Born in 1982 at Londres (Royaume-Uni), lives and works in Berlin (Allemagne).
Medium: Video installation on 2 screens, wax statue, various materials (hair, textile...) and objects
Likeness, which Fujiwara has produced specifically for this exhibition, presents a wax figure of Anne Frank produced from an amalgamation of images, sculptures and other wax figures of Anne Frank including the Madame Tussauds figure in Berlin.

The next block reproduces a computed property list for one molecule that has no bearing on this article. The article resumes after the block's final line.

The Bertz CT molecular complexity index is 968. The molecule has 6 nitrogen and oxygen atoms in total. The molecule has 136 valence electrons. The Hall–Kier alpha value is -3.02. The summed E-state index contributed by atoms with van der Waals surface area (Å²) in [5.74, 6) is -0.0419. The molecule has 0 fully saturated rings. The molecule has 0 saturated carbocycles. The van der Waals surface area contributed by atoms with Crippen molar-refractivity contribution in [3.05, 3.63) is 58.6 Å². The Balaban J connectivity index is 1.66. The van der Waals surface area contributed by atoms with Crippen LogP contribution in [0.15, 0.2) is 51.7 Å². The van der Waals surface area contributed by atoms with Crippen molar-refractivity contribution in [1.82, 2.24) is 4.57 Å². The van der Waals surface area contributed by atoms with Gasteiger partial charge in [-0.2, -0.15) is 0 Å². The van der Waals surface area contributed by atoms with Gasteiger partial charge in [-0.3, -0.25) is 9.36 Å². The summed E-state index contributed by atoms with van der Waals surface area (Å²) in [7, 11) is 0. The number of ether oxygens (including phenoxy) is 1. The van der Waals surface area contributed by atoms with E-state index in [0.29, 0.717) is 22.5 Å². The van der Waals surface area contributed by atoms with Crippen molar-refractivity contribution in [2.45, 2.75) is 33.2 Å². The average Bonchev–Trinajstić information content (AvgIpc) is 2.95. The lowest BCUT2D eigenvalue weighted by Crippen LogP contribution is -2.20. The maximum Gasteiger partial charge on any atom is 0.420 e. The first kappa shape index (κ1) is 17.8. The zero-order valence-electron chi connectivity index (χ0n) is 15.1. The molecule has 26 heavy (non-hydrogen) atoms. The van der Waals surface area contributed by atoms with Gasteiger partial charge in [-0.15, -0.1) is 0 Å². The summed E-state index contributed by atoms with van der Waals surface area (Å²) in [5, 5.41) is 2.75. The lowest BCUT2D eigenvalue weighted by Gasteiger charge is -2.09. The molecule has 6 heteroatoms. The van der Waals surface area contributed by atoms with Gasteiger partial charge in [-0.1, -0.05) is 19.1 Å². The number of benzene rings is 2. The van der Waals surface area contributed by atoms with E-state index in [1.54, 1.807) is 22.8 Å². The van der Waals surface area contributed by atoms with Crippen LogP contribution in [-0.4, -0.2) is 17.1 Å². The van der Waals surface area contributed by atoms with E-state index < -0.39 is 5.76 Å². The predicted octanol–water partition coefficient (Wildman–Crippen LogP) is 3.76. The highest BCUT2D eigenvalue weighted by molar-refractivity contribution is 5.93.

It shows Anne writing her diary at her desk, surrounded by objects referencing her hiding place. Eternally fragile, frozen in time, she turns to smile at the public. How much of a likeness the figure has is unknown, given the few black-and-white images available to the production team, who are former employees of Madame Tussauds. In designing his own figure of Anne Frank, Fujiwara found himself in the double role of genetic engineer and fashion stylist, making decisions for dress, skin tone, hair style and eye colour in a process he calls ‘existential styling’ – the attempt to match an image in the collective imaginary with a new image or sculpture of his making. Taking to the extreme this irresistible human need for image production, Simon Fujiwara employs a Bolt camera robot to return his three dimensional sculpture to two dimensional images. The uncannily smooth images of the robotic camera give viewers the sensation of entering into an image of a historic icon, to surround, document and augment the figure’s presence with disconcerting and almost forensic precision. Like a counterpoint to the Lafayette Anticipations ‘machine building’, Likeness foretells of a mechanised future world in which the camera reigns supreme with its cold and invasive objectivity, enacting moves once performed by humans.